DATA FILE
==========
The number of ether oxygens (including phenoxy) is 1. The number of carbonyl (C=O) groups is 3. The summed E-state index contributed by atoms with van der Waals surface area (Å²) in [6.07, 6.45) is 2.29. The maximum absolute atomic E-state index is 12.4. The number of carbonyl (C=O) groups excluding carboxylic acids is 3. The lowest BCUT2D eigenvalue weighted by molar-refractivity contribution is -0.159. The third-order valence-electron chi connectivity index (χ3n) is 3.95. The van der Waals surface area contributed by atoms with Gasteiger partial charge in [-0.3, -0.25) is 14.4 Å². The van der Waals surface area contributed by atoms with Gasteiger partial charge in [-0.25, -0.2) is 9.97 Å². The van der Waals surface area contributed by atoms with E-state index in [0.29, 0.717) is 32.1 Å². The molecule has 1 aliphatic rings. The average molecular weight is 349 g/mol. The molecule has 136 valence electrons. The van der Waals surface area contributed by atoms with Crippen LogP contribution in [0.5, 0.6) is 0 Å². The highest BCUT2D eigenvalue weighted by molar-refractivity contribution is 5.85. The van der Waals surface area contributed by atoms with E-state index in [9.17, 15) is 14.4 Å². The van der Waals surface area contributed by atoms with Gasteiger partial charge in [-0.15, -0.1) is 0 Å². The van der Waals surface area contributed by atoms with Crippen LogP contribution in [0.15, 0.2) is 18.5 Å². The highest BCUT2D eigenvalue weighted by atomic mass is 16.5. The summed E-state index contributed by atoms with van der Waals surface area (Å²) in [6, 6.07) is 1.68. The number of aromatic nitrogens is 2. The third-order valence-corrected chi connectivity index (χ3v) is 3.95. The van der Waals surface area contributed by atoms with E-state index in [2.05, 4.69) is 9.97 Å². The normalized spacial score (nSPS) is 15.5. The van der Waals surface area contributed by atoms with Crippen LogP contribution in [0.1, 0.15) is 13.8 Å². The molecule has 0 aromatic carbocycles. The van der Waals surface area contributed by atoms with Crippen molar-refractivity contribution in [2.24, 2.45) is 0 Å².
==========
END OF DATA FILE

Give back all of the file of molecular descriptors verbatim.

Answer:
The number of ether oxygens (including phenoxy) is 1. The number of carbonyl (C=O) groups is 3. The summed E-state index contributed by atoms with van der Waals surface area (Å²) in [6.07, 6.45) is 2.29. The maximum absolute atomic E-state index is 12.4. The number of carbonyl (C=O) groups excluding carboxylic acids is 3. The lowest BCUT2D eigenvalue weighted by molar-refractivity contribution is -0.159. The third-order valence-electron chi connectivity index (χ3n) is 3.95. The van der Waals surface area contributed by atoms with Gasteiger partial charge in [-0.3, -0.25) is 14.4 Å². The van der Waals surface area contributed by atoms with Gasteiger partial charge in [-0.25, -0.2) is 9.97 Å². The van der Waals surface area contributed by atoms with E-state index in [0.29, 0.717) is 32.1 Å². The molecule has 1 aliphatic rings. The average molecular weight is 349 g/mol. The molecule has 136 valence electrons. The van der Waals surface area contributed by atoms with Crippen LogP contribution in [0.5, 0.6) is 0 Å². The highest BCUT2D eigenvalue weighted by molar-refractivity contribution is 5.85. The van der Waals surface area contributed by atoms with E-state index in [9.17, 15) is 14.4 Å². The van der Waals surface area contributed by atoms with Gasteiger partial charge in [-0.15, -0.1) is 0 Å². The van der Waals surface area contributed by atoms with Crippen LogP contribution in [0.15, 0.2) is 18.5 Å². The highest BCUT2D eigenvalue weighted by atomic mass is 16.5. The summed E-state index contributed by atoms with van der Waals surface area (Å²) in [6, 6.07) is 1.68. The number of aromatic nitrogens is 2. The third-order valence-corrected chi connectivity index (χ3v) is 3.95. The van der Waals surface area contributed by atoms with E-state index in [2.05, 4.69) is 9.97 Å². The normalized spacial score (nSPS) is 15.5. The van der Waals surface area contributed by atoms with Crippen LogP contribution in [0.1, 0.15) is 13.8 Å². The molecule has 0 aromatic carbocycles. The van der Waals surface area contributed by atoms with Crippen molar-refractivity contribution in [2.24, 2.45) is 0 Å².